SUNY at Albany
June 19-23, 2001
Water as a structural element in an ion channel
The structure of the KcsA ion channel, a potassium channel of the bacterium S. Lividans, was worked out about three years ago by Doyle, et al (Doyle and others 1998). The channel bears strong structural similarity to the inner (pore) section of voltage gated potassium channels of eukaryotes. In particular, it is a tetramer of, primarily, two transmembrane segments that appear to resemble the S5 and S6 segments of the voltage-gated channels of eukaryotes, plus the selectivity filter that links the two. However, the S. Lividans channel gates with a proton (i.e., when the pH drops sufficiently), rather than with a drop in membrane potential. Here, we consider a mechanism that is consistent with this fact, with the known structure, and with what is also known about gating from the work of Perozo and coworkers (1999)(Perozo and others 1999). The latter group showed that in gating, the lower section of the channel swung outward by a few tenths of a nm. They did not answer the question of why a proton would allow this to happen. Perozo and coworkers(Cuello and others 2001)found that a glutamate, E118, is perhaps the most important of a critical set of charged residues that affected gating. The structure of the channel includes four E118 in the gating region, as the channel is a tetramer; the 4 glu are spaced closely enough to allow the formation of a H5O2 (partial positive charge) hydrogen bonded to three of the four glu side chain carboxyl residues.
References and Footnotes
Gaussian98 was used to do density functional calculations (B3LYP/D95V level) on a system with added water and each E118 truncated to acetic acid (the positions of the carboxyl, and the penultimate C, were preserved). It was found that the O-H-O distance was short, approximately 2.4 A when the charge was -2 or -3, but approximately normal, around 2.7 A, when the system charge was -1 or 0 (Green 2001). Short H-bonds tend to be strong compared to normal H-bonds. In the gas phase, or with low dielectric constants, as found in proteins, the bonds may be more than 10 kT stronger than normal. It is proposed that in this case, the H-bonds behave as they would in such a low dielectric medium. However, there should be water molecules in the vicinity, even if they are oriented and thus not available to contribute significantly to the dielectric constant. A number of additional calculations have been carried out to ascertain the structural contribution of the H5O2. For one, the group has been expanded, and single point calculations carried out, to determine whether the response is harmonic (it is, to an excellent approximation). Then four water molecules were added to the system, optimized at low level (HF/3-21G*), followed by reoptimization of the H5O2 and then expansion for some cases. It appears that the forces holding the waters in place are strong, and at -2 charge (the most critical case) expansion occurs against a force of at least several kT/0.05 A. This supports the argument that the H5O2 is a structural element in the channel.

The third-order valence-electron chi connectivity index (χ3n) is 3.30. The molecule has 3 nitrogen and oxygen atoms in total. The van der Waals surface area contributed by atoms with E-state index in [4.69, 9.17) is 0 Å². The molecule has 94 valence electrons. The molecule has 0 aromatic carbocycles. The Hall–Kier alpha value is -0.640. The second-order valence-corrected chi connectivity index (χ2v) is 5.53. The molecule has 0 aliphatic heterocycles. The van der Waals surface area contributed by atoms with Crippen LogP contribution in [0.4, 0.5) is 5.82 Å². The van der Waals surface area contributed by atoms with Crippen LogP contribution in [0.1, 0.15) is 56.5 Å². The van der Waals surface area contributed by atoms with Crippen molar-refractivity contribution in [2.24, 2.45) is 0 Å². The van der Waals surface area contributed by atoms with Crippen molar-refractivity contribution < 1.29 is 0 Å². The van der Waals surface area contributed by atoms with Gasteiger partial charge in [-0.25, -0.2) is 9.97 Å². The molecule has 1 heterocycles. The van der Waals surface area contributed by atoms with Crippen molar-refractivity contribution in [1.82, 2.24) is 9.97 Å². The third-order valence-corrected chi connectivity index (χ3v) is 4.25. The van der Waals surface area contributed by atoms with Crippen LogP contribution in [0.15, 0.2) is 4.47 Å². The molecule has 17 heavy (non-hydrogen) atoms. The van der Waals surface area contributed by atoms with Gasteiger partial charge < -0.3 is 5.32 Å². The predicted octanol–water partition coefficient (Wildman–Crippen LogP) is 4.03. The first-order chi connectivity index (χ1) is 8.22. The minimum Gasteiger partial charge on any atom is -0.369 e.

- Cuello LG, Sompornpisut A, Perozo E. 2001. Molecular characterization of the pH sensor in KcsA. Biophys. J. 80:A839.
- Doyle DA, Cabral JM, Pfuetzner RA, Kuo A, Gulbis JM, Cohen SL, Chait BT, MacKinnon R. 1998. The structure of the potassium channel: molecular basis of K+ conduction and selectivity. Science 280:69-77.
- Green ME. 2001. The role of H+ in gating the KcsA channel: ab initio calculations on a possible gating region. Biophys. J. 80:A837.
- Perozo E, Marien Cortes D, Cuello L. 1999. Structural Rearrangements underlying K+-channel gating. Science 285:73-78.
Michael E. Green
Department of Chemistry, City College of CUNY, New York NY 10031
Telephone: (212) 650-6034; Fax: (212) 650-6107; Email: firstname.lastname@example.org